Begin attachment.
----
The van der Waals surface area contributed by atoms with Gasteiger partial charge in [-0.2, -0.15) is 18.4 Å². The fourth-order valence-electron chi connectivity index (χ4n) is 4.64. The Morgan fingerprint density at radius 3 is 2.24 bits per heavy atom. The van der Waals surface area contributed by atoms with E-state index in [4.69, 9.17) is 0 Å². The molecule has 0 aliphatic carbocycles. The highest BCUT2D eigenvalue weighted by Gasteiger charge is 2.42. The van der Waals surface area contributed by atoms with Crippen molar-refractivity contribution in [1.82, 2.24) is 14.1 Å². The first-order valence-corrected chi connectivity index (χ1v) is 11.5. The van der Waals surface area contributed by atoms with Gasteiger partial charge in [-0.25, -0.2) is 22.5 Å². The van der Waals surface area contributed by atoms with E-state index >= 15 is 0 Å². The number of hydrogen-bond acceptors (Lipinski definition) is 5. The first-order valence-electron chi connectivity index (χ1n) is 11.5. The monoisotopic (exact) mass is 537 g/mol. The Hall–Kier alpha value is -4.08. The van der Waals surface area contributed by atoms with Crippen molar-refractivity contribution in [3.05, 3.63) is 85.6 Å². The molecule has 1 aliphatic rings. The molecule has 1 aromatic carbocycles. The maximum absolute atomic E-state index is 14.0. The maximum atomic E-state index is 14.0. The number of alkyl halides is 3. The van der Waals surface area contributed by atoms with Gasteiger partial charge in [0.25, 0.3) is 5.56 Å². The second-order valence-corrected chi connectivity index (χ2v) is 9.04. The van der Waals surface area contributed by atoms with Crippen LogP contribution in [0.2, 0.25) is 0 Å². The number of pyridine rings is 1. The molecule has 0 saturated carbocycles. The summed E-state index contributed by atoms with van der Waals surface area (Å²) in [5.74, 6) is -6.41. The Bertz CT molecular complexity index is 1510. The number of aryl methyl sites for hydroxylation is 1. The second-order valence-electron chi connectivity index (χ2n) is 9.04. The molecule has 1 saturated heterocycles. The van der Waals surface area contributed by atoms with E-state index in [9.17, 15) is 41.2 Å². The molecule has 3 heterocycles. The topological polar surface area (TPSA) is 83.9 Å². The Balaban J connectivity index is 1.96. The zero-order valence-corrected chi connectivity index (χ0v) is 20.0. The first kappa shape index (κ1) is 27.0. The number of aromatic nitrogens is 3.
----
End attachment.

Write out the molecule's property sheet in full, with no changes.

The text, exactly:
The van der Waals surface area contributed by atoms with Gasteiger partial charge in [-0.2, -0.15) is 18.4 Å². The fourth-order valence-electron chi connectivity index (χ4n) is 4.64. The Morgan fingerprint density at radius 3 is 2.24 bits per heavy atom. The van der Waals surface area contributed by atoms with E-state index in [4.69, 9.17) is 0 Å². The molecule has 0 aliphatic carbocycles. The highest BCUT2D eigenvalue weighted by Gasteiger charge is 2.42. The van der Waals surface area contributed by atoms with Crippen molar-refractivity contribution in [1.82, 2.24) is 14.1 Å². The first-order valence-corrected chi connectivity index (χ1v) is 11.5. The van der Waals surface area contributed by atoms with Gasteiger partial charge in [-0.25, -0.2) is 22.5 Å². The van der Waals surface area contributed by atoms with E-state index >= 15 is 0 Å². The number of hydrogen-bond acceptors (Lipinski definition) is 5. The first-order valence-electron chi connectivity index (χ1n) is 11.5. The monoisotopic (exact) mass is 537 g/mol. The Hall–Kier alpha value is -4.08. The van der Waals surface area contributed by atoms with Crippen molar-refractivity contribution in [3.05, 3.63) is 85.6 Å². The molecule has 1 aliphatic rings. The molecule has 1 aromatic carbocycles. The maximum absolute atomic E-state index is 14.0. The maximum atomic E-state index is 14.0. The number of alkyl halides is 3. The van der Waals surface area contributed by atoms with Gasteiger partial charge in [0.25, 0.3) is 5.56 Å². The second-order valence-corrected chi connectivity index (χ2v) is 9.04. The van der Waals surface area contributed by atoms with Crippen LogP contribution in [0.2, 0.25) is 0 Å². The number of pyridine rings is 1. The molecule has 0 saturated carbocycles. The summed E-state index contributed by atoms with van der Waals surface area (Å²) in [5.74, 6) is -6.41. The Bertz CT molecular complexity index is 1510. The number of aryl methyl sites for hydroxylation is 1. The second-order valence-electron chi connectivity index (χ2n) is 9.04. The molecule has 1 saturated heterocycles. The van der Waals surface area contributed by atoms with E-state index in [9.17, 15) is 41.2 Å². The molecule has 3 heterocycles. The topological polar surface area (TPSA) is 83.9 Å². The Balaban J connectivity index is 1.96. The zero-order valence-corrected chi connectivity index (χ0v) is 20.0. The first kappa shape index (κ1) is 27.0. The number of aromatic nitrogens is 3.